3 Myths About Donating Food

Food & BeverageMeeting Planning

Let’s call her Planner X. She stages a dozen or more meetings and events a year all over the country. Although she grew up on the East Coast, she’s lived in California for years and “takes green for granted.” One of the questions she always asks of prospective venues is, “Do you have a plan in place to donate excess or leftover food?”

Within the last five years, the answer is more often “yes.” “It’s become more of a common practice around the country,” she says. That doesn’t mean she doesn’t still get pushback on occasion, mostly from convention centers and unionized hotels, where procedures are closely followed and prescribed. The most common concern, in Planner X’s experience, is that a venue’s employees might be injured while handling food items to be donated. “Are they just doing their job, or is this an outside activity—that’s the worry,” she says.

In such cases, she seeks permission to engage a third party that has proof of insurance to enter the venue’s loading area.

Planner X estimates that as much as 15 percent of food at her events is left unconsumed and can potentially be donated. (If she knows how much that is by weight, she can calculate the number of meals it represents and how much CO2 is being kept out of landfill by using the Whole Earth Calculator mobile app, which was developed by hunger think-tank Rock and Wrap It Up!, whose mantra is “feeding people, not landfills.” More on RWU in a moment.

Buffet leftovers, she says, are the best candidates for donation to local charities or nonprofits. “Things that are easily resealable, especially proteins, into single-serving Ziplocks,” she says. “Stews or anything that can be reheated are great, too.”

Even though “donate leftovers” is being now added to more planners’ checklists, misconceptions and myths about this practice persist. Here are the top three.

Myth No. 1: It’s No Big Deal

Success measures for most planners focus on what happens at the event or meeting, not what happens afterward—although some companies, especially food manufacturers (Kellogg, for one) and food retailers (such as Walmart) include food donation in their CSR audits. Yet there can be little doubt as to the need to feed hungry people. According to USDA, 42.2 million people in the United States faced “food insecurity” in 2015, the latest year for which data is available; that equates to roughly one in eight Americans.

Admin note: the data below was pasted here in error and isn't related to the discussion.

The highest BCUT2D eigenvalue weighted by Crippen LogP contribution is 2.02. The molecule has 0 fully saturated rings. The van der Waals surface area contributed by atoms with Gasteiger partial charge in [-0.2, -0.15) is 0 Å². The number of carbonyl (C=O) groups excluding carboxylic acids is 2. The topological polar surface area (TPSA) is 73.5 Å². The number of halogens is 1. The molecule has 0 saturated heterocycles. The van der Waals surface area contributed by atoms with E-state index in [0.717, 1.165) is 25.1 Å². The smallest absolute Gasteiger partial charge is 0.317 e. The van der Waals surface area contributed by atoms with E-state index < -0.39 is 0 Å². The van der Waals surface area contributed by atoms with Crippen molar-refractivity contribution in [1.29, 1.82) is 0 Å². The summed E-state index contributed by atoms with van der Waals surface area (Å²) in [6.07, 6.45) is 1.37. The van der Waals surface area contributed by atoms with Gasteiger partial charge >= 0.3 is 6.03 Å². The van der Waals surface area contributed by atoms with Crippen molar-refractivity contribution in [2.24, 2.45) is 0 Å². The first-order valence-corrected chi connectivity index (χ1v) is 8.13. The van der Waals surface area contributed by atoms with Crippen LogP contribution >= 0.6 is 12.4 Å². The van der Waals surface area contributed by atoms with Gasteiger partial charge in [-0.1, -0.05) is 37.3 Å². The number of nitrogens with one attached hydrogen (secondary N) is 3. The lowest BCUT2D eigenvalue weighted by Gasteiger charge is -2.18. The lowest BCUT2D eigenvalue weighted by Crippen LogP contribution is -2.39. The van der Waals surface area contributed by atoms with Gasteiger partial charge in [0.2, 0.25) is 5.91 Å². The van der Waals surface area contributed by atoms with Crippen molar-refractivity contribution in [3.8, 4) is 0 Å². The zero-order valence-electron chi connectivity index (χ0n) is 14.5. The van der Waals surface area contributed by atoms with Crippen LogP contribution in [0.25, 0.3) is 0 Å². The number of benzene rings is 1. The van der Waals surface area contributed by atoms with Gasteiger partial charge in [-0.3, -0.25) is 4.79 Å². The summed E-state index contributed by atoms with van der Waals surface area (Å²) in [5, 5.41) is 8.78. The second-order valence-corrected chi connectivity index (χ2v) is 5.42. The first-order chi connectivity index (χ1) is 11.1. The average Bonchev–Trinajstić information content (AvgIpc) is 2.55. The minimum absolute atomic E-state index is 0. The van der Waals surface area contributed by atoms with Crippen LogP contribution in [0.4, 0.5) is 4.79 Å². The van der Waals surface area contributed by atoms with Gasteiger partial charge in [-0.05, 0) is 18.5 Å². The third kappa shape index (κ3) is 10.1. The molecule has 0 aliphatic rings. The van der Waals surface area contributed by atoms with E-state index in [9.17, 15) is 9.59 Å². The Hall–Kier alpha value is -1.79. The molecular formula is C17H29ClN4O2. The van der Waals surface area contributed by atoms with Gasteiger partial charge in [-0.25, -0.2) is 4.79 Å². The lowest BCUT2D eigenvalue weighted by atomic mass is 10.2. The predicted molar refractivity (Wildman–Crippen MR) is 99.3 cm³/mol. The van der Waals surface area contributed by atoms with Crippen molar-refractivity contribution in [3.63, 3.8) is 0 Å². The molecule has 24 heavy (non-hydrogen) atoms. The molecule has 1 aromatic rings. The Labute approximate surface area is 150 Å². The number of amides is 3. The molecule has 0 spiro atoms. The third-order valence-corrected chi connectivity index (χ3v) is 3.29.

Myth No. 2: It’s Illegal

Risk management is essential in today’s planning world, of course, and planners do not want to take on potential liability for themselves, their companies or clients. But the Bill Emerson Good Samaritan Act of 1996, a federal statute, encourages donation of food to qualified organizations and provides liability protection to donors who do not act negligently or with intentional misconduct. If anyone becomes ill as a result of properly made donations, the donor is not liable for damages. In 2008, the Federal Food Donation Act was passed unanimously by the U.S. Congress. It encourages federal agencies and federal contractors to donate excess food. Several states have also passed so-called Good Samaritan laws that protect donors.

Myth No. 3: It’s Complicated

Today, more than ever, it’s not.

“More and more hotels already have a plan in place,” Planner X says. “They work with someone independently or have a regular food pickup.” MGM Resorts International, for example, has partnered with Three Square Food Bank in Nevada to provide 800,000 nutritious meals by 2020 to people in Southern Nevada combating hunger.

RWU finds and vets charitable agencies nationwide that can safely distribute food to those in need. Many of these organizations can pick up food, as well. On RWU’s website, planners can access Hungerpedia, a search tool that matches food donors with charitable agencies. If there isn’t an agency listed in the area you want, RWU will assist in locating the proper charity.

RWU’s newest initiative is Feed the Veterans, which expanded Hungerpedia to include food pantries and soup kitchens for use by veterans groups. About 11 percent of the adult homeless population are veterans, according to U.S. Department of Veterans Affairs.

RWU, which is based in Cedarhurst, New York, and has 5,000 volunteers in 500 cities, has also partnered with regional and national conferences, such as Connect Marketplace, Religious Conference Management Association and Empire State Society of Association Executives, to collect prepared but unserved food and deliver it local charities.

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